The Sponge King and his wife are hosting a party for Anahid, who escaped those who would murder her. Though he himself could have been in her shoes, he shows no particular compassion towards her, but only uses her as a focus of the party. Anahid is rather incapacitated by trauma, so others take her place, at the party, and in the commercialization of her story. She’s based on Aurora Mardiganian, who was an actual escapee, and was likewise commercialized beyond her actuality.

It’s a story with a lot of layers and many subtleties, yet it’s a compelling narrative.

The Gathering of Desire

And once there was, and once there wasn’t,
in the time when magic was mystery and science was fact,
in the time when God’s hand could arm man’s puppet,
when miracles were seen to be believed, and schemes were believed to be seen,
there was the Ottoman Turk, the chess playing mechanical man.

And again we have this wonderful blend of folk tale and reality, delivered with several varieties of chiasmus from the traditional opening to the text itself.

There was a Mechanical Turk, a chess-playing automaton built in the late 18th century, and it was of course a fake; there are automatons, and some of them can perform very complex maneuvers, but they weren’t computers. At the time of the story, hidden inside the cabinet was a former chess master, here referred to as S. but known to be William Schlumberger. He was past his prime but still able to consistently beat non-masters. And, like most of us, he’s a little confused about his fate: “When all options were open to him, he desired only chess, but now that only chess is open to him, he desires everything else” (I told you, chiasmus).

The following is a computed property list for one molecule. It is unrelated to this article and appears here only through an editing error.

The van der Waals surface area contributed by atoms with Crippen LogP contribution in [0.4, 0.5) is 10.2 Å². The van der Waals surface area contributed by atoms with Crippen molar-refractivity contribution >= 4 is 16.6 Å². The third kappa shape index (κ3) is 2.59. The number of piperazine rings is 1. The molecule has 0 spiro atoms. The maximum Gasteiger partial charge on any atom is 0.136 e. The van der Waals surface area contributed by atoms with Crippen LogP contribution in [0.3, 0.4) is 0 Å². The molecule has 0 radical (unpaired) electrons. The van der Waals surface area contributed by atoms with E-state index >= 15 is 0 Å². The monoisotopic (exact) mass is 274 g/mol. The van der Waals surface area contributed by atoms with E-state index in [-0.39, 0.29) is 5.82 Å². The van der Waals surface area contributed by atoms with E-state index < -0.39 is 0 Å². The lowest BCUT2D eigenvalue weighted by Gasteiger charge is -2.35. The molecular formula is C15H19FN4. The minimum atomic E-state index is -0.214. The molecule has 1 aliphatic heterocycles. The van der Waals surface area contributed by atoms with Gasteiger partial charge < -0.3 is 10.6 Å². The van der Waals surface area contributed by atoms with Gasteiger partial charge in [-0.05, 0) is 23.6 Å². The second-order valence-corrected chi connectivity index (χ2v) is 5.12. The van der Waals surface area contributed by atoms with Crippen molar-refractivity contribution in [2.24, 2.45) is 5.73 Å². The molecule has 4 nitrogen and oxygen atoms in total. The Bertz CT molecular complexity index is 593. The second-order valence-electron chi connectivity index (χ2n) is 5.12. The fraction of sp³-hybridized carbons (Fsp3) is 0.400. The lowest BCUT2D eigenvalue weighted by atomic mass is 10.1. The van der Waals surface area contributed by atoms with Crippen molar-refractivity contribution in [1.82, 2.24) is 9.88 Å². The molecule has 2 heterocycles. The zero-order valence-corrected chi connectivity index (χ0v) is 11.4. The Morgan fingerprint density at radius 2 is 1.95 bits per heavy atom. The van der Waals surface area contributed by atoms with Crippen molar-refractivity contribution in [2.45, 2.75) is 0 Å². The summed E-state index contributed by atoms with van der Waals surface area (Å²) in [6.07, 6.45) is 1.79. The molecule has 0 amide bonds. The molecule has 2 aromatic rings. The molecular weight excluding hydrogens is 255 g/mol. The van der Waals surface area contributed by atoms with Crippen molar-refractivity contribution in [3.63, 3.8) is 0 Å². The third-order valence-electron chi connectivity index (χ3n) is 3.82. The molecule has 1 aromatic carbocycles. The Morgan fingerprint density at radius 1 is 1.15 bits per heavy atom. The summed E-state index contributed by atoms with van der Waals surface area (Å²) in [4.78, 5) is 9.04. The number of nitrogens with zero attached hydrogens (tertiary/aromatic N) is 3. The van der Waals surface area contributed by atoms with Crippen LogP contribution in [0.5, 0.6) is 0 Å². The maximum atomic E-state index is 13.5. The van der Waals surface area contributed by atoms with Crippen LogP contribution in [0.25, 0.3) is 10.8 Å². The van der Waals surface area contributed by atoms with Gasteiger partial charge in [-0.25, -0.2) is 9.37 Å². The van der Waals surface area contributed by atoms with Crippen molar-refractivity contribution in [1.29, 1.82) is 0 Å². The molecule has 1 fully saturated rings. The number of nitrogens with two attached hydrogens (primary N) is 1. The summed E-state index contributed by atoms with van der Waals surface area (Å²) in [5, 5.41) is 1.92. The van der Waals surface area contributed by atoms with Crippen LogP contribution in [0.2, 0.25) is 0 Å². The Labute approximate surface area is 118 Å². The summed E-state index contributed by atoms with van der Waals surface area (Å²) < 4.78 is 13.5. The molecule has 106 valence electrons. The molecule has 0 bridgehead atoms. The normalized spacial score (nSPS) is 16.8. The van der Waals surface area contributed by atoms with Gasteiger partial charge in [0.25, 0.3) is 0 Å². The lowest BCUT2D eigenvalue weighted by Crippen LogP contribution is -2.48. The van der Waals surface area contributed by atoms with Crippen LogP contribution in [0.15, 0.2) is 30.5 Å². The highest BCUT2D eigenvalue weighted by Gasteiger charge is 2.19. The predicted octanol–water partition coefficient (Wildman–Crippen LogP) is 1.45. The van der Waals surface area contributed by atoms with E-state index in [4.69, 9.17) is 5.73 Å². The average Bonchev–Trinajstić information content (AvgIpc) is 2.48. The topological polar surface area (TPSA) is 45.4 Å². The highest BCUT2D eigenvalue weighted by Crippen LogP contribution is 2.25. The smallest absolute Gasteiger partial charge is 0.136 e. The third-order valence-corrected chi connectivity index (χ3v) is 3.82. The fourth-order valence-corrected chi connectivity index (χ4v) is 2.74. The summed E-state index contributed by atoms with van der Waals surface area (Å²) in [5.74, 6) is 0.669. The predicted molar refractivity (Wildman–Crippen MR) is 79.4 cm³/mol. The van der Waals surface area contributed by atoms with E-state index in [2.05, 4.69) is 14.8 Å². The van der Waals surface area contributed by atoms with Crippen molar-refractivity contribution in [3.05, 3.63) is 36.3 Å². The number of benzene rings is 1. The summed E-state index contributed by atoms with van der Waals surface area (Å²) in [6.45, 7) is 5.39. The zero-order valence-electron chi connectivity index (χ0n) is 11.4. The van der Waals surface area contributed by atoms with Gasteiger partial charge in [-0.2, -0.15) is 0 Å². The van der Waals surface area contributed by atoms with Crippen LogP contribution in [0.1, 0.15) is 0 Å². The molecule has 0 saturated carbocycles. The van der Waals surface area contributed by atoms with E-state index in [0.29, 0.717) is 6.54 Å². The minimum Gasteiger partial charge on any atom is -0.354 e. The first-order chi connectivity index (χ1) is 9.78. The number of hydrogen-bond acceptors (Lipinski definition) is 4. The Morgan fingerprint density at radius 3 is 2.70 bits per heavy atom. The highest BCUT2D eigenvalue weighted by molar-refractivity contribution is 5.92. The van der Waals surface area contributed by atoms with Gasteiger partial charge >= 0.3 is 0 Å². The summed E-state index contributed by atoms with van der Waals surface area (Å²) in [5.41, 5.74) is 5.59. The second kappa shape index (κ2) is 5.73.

And there was a woman who beat him, here unnamed but recorded in chess history as Mrs. Fisher (in fact, the game they played has been recorded as well). The unnamed woman in the story has two children and a husband who was lost for months and then died, the circumstances unknown. The children see him while she’s playing the Turk. There are times when she feels him “emanating from the machine opposite her.”

To deepen these characters with backstories is not an unusual technique; Bucak has done it in many of these stories. But it’s what she does with the Turk that makes this special: “The Turk knows that inside each of us is a black light and a love without end. He wishes he could tell her so.”

I hate to go all sappy and romantic here, but it’s a story about our desires and our hopes and grief and love and whatever there is, be it in us, around us, or be it us, all tempered by placing it within a chess match between a has-been, a widow, and… something else.

Iconography

Never does the Starving Girl think of herself as anything but hungry. It is the others who give her act drama, and meaning, which, in the end, she is happy to accept.

This is the story I’d encountered in Pushcart 2014. In my post about it from six years ago, I blathered at length about the narrator. That seems a bit silly to me now (hey, it could have been worse; the further I go back in this blog, the more embarrassed I get), but I’d like to think it’s a good thing I’ve developed a better sense for the storyteller voice, a subtype of third-person narration – with accents of first-person – Bucak uses so effectively throughout this collection. It’s still a great story about projection, our need to fit others into roles that suit our needs. But it’s also about a girl who comes to understand what matters.


I’ve always been partial to fiction that teaches me something about the world, and every story here held something new for me to discover. It was a collection worth the six-year wait.

N. K. Jemisin, How Long ‘Til Black Future Month? (Hachette, 2018)

Once upon a time, I didn’t think I could write short stories.
….
How Long ‘Til Black Future Month Takes its name from an essay that I wrote in 2013…. It’s a shameless paean to an Afrofuturist icon, the artist Janelle Monáe, but it’s also a meditation on how hard it’s been for me to love science fiction and fantasy as a black woman. How much I’ve had to fight my own internalised racism in addition to that radiating from the fiction and the business. How terrifying it’s been to realize no one thinks my people have a future. And how gratifying to finally accept myself and begin spinning the futures I want to see.
….